Title: Sharon Mattsson-Bozeat: A Thought Leader in the Development of Restorative Justice in Schools


Sharon Mattsson-Bozeat: a name that resonates within the field of restorative justice, particularly in the context of schools. This article delves into the life and influential work of Sharon Mattsson-Bozeat, an individual who has played a pivotal role in advancing the application of restorative justice principles within educational settings. Her journey is a testament to the power of empathy, dialogue, and healing, drawing inspiration from case studies, insights from prominent thought leaders, and the dynamic cultural and historical contexts that have shaped her path.

Early Life and Educational Passion

Sharon Mattsson-Bozeat’s journey into the world of restorative justice in schools began with a profound passion for education. Growing up in a family of educators, she developed a keen awareness of the challenges faced by students, particularly in the realm of discipline and conflict resolution. Her commitment to creating a nurturing educational environment, one that prioritizes healing and reconciliation over punishment, became the driving force behind her transformative work.

Mattsson-Bozeat’s Foundational Principles

At the core of Sharon Mattsson-Bozeat’s approach to restorative justice in schools lie three foundational principles: Empathy, Inclusivity, and Collaborative Problem-Solving. “Empathy” underscores the importance of understanding and acknowledging the emotions and experiences of both students and staff. “Inclusivity” emphasizes the need to involve all stakeholders in the restorative justice process, fostering a sense of ownership and responsibility. Finally, “Collaborative Problem-Solving” encourages dialogue and cooperation in finding solutions to conflicts.

Case Study: The Classroom Circles

To illustrate the profound impact of Sharon Mattsson-Bozeat’s approach, we turn to a case study involving a troubled student, Mark. Traditional disciplinary measures had failed to address Mark’s behavior, leaving him alienated from the school community. Mattsson-Bozeat introduced the concept of “Classroom Circles,” where students and teachers engaged in regular dialogues focused on empathy, understanding, and problem-solving. Over time, Mark transformed from a disruptive force into an engaged and respected member of the classroom.

Prominent Thought Leaders

Sharon Mattsson-Bozeat’s contributions resonate with leading thought leaders in the realm of restorative justice in schools. Howard Zehr, in his seminal work “Changing Lenses: Restorative Justice for Our Times,” applauds Mattsson-Bozeat’s emphasis on empathy as a foundational component of restorative justice. Zehr’s writings emphasize the need for educational institutions to shift from punitive models to ones that prioritize healing and reconciliation, a vision closely aligned with Mattsson-Bozeat’s work.

Another influential voice, Lorraine Stutzman Amstutz, underscores the importance of inclusivity in the restorative justice process. In her book “The Little Book of Restorative Discipline for Schools,” she discusses how Mattsson-Bozeat’s work embodies the principle of involving all stakeholders in addressing conflicts within educational settings. Amstutz sees Mattsson-Bozeat as a trailblazer in creating more holistic and effective approaches to discipline in schools.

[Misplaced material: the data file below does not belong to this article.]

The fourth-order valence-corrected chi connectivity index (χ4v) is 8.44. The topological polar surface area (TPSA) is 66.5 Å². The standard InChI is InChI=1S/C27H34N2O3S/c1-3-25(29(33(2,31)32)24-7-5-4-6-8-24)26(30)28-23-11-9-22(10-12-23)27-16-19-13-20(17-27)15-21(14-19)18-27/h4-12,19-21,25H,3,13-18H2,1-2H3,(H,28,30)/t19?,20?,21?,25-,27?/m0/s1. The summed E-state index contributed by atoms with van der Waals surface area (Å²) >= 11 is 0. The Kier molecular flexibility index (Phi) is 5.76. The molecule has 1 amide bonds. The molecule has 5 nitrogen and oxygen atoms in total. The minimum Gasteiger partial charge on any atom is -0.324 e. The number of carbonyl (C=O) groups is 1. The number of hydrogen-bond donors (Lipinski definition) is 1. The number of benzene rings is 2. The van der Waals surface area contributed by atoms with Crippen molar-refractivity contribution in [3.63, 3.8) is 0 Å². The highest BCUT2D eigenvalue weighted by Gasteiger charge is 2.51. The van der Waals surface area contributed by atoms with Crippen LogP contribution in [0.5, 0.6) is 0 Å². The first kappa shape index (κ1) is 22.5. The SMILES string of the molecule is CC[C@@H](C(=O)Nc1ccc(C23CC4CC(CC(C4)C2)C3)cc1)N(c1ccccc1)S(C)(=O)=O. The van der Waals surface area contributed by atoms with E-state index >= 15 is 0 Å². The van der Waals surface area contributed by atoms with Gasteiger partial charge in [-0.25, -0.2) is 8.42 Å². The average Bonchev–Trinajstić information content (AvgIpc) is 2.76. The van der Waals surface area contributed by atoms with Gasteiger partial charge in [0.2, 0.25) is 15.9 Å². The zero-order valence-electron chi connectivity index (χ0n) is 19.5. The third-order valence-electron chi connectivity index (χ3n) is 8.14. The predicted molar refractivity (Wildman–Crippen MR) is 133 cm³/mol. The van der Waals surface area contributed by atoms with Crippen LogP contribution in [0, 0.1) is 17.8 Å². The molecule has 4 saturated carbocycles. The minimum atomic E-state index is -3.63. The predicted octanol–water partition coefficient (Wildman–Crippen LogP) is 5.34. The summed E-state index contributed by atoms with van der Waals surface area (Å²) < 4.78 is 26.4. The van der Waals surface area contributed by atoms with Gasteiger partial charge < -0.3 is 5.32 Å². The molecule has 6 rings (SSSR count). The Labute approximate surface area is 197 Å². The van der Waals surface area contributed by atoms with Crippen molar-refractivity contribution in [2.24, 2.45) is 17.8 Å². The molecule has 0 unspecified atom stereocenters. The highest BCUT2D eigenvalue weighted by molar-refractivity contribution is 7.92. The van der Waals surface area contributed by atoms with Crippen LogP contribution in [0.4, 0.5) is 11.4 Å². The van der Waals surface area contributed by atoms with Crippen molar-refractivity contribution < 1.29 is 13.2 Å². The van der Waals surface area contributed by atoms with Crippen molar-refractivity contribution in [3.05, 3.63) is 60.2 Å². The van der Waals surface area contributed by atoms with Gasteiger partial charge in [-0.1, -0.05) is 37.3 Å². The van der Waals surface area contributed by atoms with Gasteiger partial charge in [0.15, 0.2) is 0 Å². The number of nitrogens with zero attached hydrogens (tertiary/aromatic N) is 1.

Cultural and Historical Context

Sharon Mattsson-Bozeat’s journey is intricately woven into the cultural and historical context of the late 20th and early 21st centuries. This era witnessed a growing awareness of the limitations of punitive disciplinary practices in schools. Grassroots movements advocating for change and the rise of restorative justice principles in criminal justice settings provided fertile ground for Mattsson-Bozeat’s innovative ideas to take root within educational institutions.

Challenging Traditional Perspectives

Mattsson-Bozeat’s legacy is built on her unwavering commitment to challenging traditional perspectives on discipline in schools. She questioned the efficacy of punitive measures and introduced an alternative that prioritizes empathy, inclusivity, and collaborative problem-solving. Her ability to communicate these ideas effectively and engage in open dialogue with educators and administrators has transformed her vision into a tangible reality.

Conclusion: A Transformative Force in Education

In conclusion, Sharon Mattsson-Bozeat emerges as a transformative force in the realm of restorative justice in schools. Her life’s work exemplifies the power of empathy, inclusivity, and collaborative problem-solving in creating nurturing and effective educational environments. Through a case study, insights from prominent thought leaders, and an understanding of cultural and historical contexts, we have unveiled the profound impact of Mattsson-Bozeat’s contributions. As we move forward, let us continue to draw inspiration from her innovative ideas and strive for educational systems that prioritize healing, reconciliation, and the well-being of all students.


  1. Zehr, Howard. “Changing Lenses: Restorative Justice for Our Times.” Herald Press, 2015.
  2. Stutzman Amstutz, Lorraine. “The Little Book of Restorative Discipline for Schools.” Good Books, 2015.
  3. Rodriguez, Maria G. “Transforming Schools through Restorative Justice: An Evaluation of a Pilot Program.” Journal of Education and Human Development, vol. 6, no. 2, 2017, pp. 45-62.